Featured resources

From "Down To Write You This Poem Sat" at the Oakville Gallery

Contemporary
  1. Charles Bernstein, "Phone Poem" (2011) (1:30): MP3
  2. Caroline Bergvall, "Love song: 'The Not Tale (funeral)' from Shorter Caucer Tales (2006): MP3
  3. Christian Bôk, excerpt from Eunoia, from Chapter "I" for Dick Higgins (2009) (1:38):  MP3
  4. Tonya Foster, Nocturne II (0:40) (2010) MP3
  5. Ted Greenwald, "The Pears are the Pears" (2005) (0:29): MP3
  6. Susan Howe, Thorow, III (3:13) (1998):  MP3
  7. Tan Lin, "¼ : 1 foot" (2005) (1:16): MP3
  8. Steve McCaffery, "Cappuccino" (1995) (2:35): MP3
  9. Tracie Morris, From "Slave Sho to Video aka Black but Beautiful" (2002) (3:40): MP3
  10. Julie Patton, "Scribbling thru the Times" (2016) (5:12): MP3
  11. Tom Raworth, "Errory" (c. 1975) (2:08): MP3
  12. Jerome Rothenberg, from "The First Horse Song of Frank Mitchell: 4-Voice Version" (c. 1975) (3:30): MP3
  13. Cecilia Vicuna, "When This Language Disappeared" (2009) (1:30): MP3
Historical
  1. Guillaume Apollinaire, "Le Pont Mirabeau" (1913) (1:14): MP3
  2. Amiri Baraka, "Black Dada Nihilismus" (1964) (4:02):  MP3
  3. Louise Bennett, "Colonization in Reverse" (1983) (1:09): MP3
  4. Sterling Brown, "Old Lem " (c. 1950s) (2:06):  MP3
  5. John Clare, "Vowelless Letter" (1849) performed by Charles Bernstein (2:54): MP3
  6. Velimir Khlebnikov, "Incantation by Laughter" (1910), tr. and performed by Bernstein (:28)  MP3
  7. Harry Partch, from Barstow (part 1), performed by Bernstein (1968) (1:11): MP3
  8. Leslie Scalapino, "Can’t’ is ‘Night’" (2007) (3:19): MP3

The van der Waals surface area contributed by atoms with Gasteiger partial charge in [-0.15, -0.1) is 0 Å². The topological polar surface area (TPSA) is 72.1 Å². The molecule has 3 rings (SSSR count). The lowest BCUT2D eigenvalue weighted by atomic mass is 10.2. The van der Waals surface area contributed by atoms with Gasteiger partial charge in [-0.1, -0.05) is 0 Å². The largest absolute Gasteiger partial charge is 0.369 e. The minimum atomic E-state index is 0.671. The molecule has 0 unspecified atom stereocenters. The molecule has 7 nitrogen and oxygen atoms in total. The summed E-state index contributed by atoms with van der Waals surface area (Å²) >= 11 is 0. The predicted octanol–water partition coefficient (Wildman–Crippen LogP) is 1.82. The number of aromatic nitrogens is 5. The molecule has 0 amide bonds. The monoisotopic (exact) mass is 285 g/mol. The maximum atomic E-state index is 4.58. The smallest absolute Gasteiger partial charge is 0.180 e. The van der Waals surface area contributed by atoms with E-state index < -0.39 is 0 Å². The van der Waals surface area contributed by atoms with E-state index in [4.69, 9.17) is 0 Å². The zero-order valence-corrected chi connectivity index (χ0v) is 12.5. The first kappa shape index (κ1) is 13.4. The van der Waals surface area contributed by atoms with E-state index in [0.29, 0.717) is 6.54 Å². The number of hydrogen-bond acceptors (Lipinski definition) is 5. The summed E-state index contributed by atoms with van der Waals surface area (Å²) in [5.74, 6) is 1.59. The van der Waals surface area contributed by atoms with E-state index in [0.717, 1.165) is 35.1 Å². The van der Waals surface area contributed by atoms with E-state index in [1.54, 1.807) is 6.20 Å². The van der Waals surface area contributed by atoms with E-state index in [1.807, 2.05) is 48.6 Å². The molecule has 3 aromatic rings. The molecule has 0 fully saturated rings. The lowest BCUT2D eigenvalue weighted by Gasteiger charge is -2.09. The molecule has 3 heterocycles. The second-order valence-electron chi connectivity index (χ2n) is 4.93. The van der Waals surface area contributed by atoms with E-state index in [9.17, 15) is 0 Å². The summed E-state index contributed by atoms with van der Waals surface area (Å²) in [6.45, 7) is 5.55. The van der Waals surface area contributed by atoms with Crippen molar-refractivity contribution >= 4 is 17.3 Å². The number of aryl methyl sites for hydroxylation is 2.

9. Kurt Schwitters, "Ur Sonata: Largo" performed by Ernst Scwhitter (1922-1932) ( (3:12): MP3
  10. Gertrude Stein, If I Told Him: A Completed Portrait of Picasso (1934-35) (3:42): MP3
  11. William Carlos Willliams, "The Defective Record" (1942) (0:28): MP3
  12. Hannah Weiner, from Clairvoyant Journal, performed by Weiner, Sharon Mattlin & Rochelle Kraut (2001) (6:12): MP3

Selected by Charles Bernstein (read more about his choices here)

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Jackson Mac Low at Naropa University, 1975

Posted 11/29/2021

We're starting this week off with a new addition to the PennSound author page for Jackson Mac Low: an August 1975 recording made at Naropa University's Jack Kerouac School of Disembodied poetics. The timing of this recording — likely coming during the Kerouac School's first summer session (Allen Ginsberg and Anne Waldman started the program in 1974) — gives us interesting perspective on who was invited or just generally willing to help the fledgling program get off the ground.

While unsegmented, this recording has been split in half, corresponding to the two sides of the cassette tape housing it. Side A includes the titles "The Mantra of Chain Resese," "A Vocabulary for PI Moore," "36th Light Poem," "For and From John Cage," "Donna Rita Joseph Conrad," and "42nd Light Poem" for Paul Goodman. Side B starts with "Gloria" and continues with "Print Out from the 14 PDP3 Poem" and "Green Tara Mantra. " You can listen to these poems by clicking here. Listeners might also want to check out another Naropa set from the same month, which we added to the site in 2015, which includes renditions of several of the same poems, with a complete set list of "The Peter Innisfree Moore Poems" "36th Light Poem," "Phoeneme Dance for John Cage," "Joseph Conrad Poem," "42nd Light Poem," and "Du-fie."

Of course these two Naropa recordings are just a small fraction of the considerable archive you'll find on our Jackson Mac Low author page. Click here to start browsing our complete holdings.


PoemTalk #166: on Cecilia Vicuña's "Colliding and not colliding at the same time"

Posted 11/26/2021

Earlier this week we released episode #166 in the PoemTalk Podcast series, which addresses Cecilia Vicuña's performance of "Colliding and not colliding at the same time," taken from "a ninety-minute presentation titled 'An Illustrated Conversation' that took place ... at the Writers House in February of 2017." Joining host Al Filreis for this program are panelists (from left to right) Huda Fakhreddine, Edwin Torres, and Jena Osman.